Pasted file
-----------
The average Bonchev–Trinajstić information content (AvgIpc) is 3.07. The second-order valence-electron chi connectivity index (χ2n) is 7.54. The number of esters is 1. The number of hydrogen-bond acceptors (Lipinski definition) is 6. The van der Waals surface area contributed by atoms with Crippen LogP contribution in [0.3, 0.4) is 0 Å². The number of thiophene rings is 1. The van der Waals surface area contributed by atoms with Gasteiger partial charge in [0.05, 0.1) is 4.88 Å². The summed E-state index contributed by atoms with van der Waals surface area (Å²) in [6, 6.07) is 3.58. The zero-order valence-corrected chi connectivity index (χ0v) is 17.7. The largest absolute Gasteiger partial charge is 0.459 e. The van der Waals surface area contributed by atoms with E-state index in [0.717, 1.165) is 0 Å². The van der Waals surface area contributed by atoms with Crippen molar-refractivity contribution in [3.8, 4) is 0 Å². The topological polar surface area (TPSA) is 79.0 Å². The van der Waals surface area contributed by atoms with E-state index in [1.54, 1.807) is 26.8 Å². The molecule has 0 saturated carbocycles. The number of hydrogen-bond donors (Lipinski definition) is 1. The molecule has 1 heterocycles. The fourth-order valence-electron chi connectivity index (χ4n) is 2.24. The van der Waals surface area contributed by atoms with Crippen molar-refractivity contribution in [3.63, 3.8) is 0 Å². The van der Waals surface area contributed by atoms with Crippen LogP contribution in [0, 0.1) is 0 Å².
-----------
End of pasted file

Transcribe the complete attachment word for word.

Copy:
The average Bonchev–Trinajstić information content (AvgIpc) is 3.07. The second-order valence-electron chi connectivity index (χ2n) is 7.54. The number of esters is 1. The number of hydrogen-bond acceptors (Lipinski definition) is 6. The van der Waals surface area contributed by atoms with Crippen LogP contribution in [0.3, 0.4) is 0 Å². The number of thiophene rings is 1. The van der Waals surface area contributed by atoms with Gasteiger partial charge in [0.05, 0.1) is 4.88 Å². The summed E-state index contributed by atoms with van der Waals surface area (Å²) in [6, 6.07) is 3.58. The zero-order valence-corrected chi connectivity index (χ0v) is 17.7. The largest absolute Gasteiger partial charge is 0.459 e. The van der Waals surface area contributed by atoms with E-state index in [0.717, 1.165) is 0 Å². The van der Waals surface area contributed by atoms with Crippen molar-refractivity contribution in [3.8, 4) is 0 Å². The topological polar surface area (TPSA) is 79.0 Å². The van der Waals surface area contributed by atoms with E-state index in [1.54, 1.807) is 26.8 Å². The molecule has 0 saturated carbocycles. The number of hydrogen-bond donors (Lipinski definition) is 1. The molecule has 1 heterocycles. The fourth-order valence-electron chi connectivity index (χ4n) is 2.24. The van der Waals surface area contributed by atoms with Crippen molar-refractivity contribution in [3.63, 3.8) is 0 Å². The van der Waals surface area contributed by atoms with Crippen LogP contribution in [0, 0.1) is 0 Å².